Your wallet may get a little thicker next year thanks to Social Security‘s annual cost-of-living increase, or COLA.
Every fall, the Social Security Administration determines whether to award a COLA increase depending on how much Americans are paying for specific goods or services. This year, its annual review could result in the biggest increase to Social Security income in over a decade. Read on to learn how Social Security decides how to award COLA increases and how big the increase to your income could be in 2022.
Social Security COLA calculation
It used to take an act of Congress (literally) to increase Social Security income, but that changed in 1975 when Washington, D.C. gave the Social Security Administration a template for determining cost-of-living increases annually.
The decision to award a COLA increase is based on the annual price change in various goods and services using the Consumer Price Index for Urban Wage Earners and Clerical Workers, or CPI-W.
Specifically, the monthly CPI-W data for the third quarter of the current year are compared to the third-quarter data from the most recent year in which a Social Security increase was awarded. For example, if an increase wasn’t awarded last year, but it was awarded two years ago, then the current year’s third-quarter CPI-W would be compared to the third-quarter numbers from two years ago.
If the third-quarter CPI-W has increased over the comparison period, then Social Security income is increased by the exact amount of the change in CPI-W. If the CPI-W is equal to or lower than the comparison period, then Social Security income is left unchanged.
For instance, the CPI-W in the third quarter of 2020 was 1.3% above the CPI-W in the third quarter of 2019, so Social Security recipients saw their income increase 1.3% for 2021.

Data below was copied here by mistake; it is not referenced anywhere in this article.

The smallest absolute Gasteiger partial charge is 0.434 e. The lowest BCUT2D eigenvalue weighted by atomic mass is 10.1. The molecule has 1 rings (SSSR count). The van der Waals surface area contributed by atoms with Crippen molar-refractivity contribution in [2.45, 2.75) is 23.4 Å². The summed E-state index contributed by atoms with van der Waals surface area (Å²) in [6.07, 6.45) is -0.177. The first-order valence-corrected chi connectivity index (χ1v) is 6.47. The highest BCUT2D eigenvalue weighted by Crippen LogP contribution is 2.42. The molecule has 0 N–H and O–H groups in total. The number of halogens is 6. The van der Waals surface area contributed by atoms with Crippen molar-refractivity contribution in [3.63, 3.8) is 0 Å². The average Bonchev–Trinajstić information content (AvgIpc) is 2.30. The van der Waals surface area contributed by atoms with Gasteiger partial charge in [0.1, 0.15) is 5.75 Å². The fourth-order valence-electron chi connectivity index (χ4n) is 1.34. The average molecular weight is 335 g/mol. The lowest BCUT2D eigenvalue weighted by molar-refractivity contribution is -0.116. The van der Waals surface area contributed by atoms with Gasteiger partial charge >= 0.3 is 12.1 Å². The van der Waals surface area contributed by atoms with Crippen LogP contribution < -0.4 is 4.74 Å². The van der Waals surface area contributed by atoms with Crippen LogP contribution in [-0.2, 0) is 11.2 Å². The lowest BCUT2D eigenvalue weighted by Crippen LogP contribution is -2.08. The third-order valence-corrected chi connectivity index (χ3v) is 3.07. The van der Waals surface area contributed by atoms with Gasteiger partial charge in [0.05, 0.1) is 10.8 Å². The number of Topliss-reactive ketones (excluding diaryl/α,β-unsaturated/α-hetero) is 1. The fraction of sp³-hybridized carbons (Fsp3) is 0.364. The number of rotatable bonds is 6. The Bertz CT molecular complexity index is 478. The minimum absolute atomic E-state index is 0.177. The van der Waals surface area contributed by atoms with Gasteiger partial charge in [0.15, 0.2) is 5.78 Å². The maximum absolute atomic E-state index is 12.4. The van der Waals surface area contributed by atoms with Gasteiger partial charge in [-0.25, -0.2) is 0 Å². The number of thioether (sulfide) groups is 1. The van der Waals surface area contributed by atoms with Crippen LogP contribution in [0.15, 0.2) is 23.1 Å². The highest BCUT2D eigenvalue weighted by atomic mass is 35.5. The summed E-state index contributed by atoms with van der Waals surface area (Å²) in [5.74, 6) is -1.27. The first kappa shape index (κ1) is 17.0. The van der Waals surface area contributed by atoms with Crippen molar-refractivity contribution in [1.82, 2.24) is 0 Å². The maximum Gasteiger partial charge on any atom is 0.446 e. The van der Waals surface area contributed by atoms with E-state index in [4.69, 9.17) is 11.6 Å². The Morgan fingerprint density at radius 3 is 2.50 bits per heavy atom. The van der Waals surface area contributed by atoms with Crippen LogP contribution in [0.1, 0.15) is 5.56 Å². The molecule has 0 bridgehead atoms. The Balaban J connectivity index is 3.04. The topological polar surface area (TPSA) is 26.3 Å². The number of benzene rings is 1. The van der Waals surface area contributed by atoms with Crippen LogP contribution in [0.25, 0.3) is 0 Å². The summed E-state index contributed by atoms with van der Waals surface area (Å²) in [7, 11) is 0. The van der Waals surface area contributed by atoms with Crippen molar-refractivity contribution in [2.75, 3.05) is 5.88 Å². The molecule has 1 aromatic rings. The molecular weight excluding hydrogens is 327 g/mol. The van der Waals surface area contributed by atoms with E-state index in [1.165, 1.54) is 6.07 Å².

Will there be a COLA increase in 2022?
Since the Social Security Administration uses third-quarter CPI-W, we won’t know for sure if there will be a COLA increase until September’s CPI-W is reported in October.
Nevertheless, the CPI-W that’s been reported so far in 2022 is encouraging. CPI-W has increased this year at its fastest rate since 2008, and inflation suggests Social Security recipients could be about to nab their largest pay raise in nearly 30 years.
Through July, the average CPI-W over the past three months is 5.9% higher than the same period in 2020. If this was third-quarter data, then Social Security recipients would be in store to pocket a corresponding 5.9% increase to their benefits in 2022. For perspective, the average Social Security increase over the past five years has been just 1.6%, and you have to go all the way back to 1982, when a 7.4% increase was awarded, to find one that’s bigger than 5.9%.
Consumer Price Index for Urban Wage Earners
and Clerical Workers (CPI-W)
Percent Change YoY
Don’t spend it all yet, though
The rebound in inflation this year could moderate over the next two months if increasing concern over the COVID delta variant taps the brakes on consumer spending. It’s unlikely inflation will slow so dramatically it eliminates the possibility for a COLA increase next year, but anything can happen.
If you collect Social Security, then you should also keep in mind there’s a good chance a lot of any COLA increase you’re awarded this year may flow right back out of your bank account in the form of higher expenses, including premiums for Medicare Part B. If you file jointly and your modified gross income two years ago was $176,000 or less, then you’re paying $148.50 per month for Part B coverage in 2021, up 2.7% from 2020.
It’s also important to remember that while a 5.9% increase is welcome, the effect of the increase in absolute dollars isn’t likely to dramatically change anyone’s financial position. In 2021, the average person is receiving $1,555 per month in Social Security benefits, according to Social Security’s statistical snapshot in June. So a 5.9% increase only translates into about $23 per week in extra income for eligible retirees, suggesting it’s wise to consider other tips to maximize your Social Security, too.
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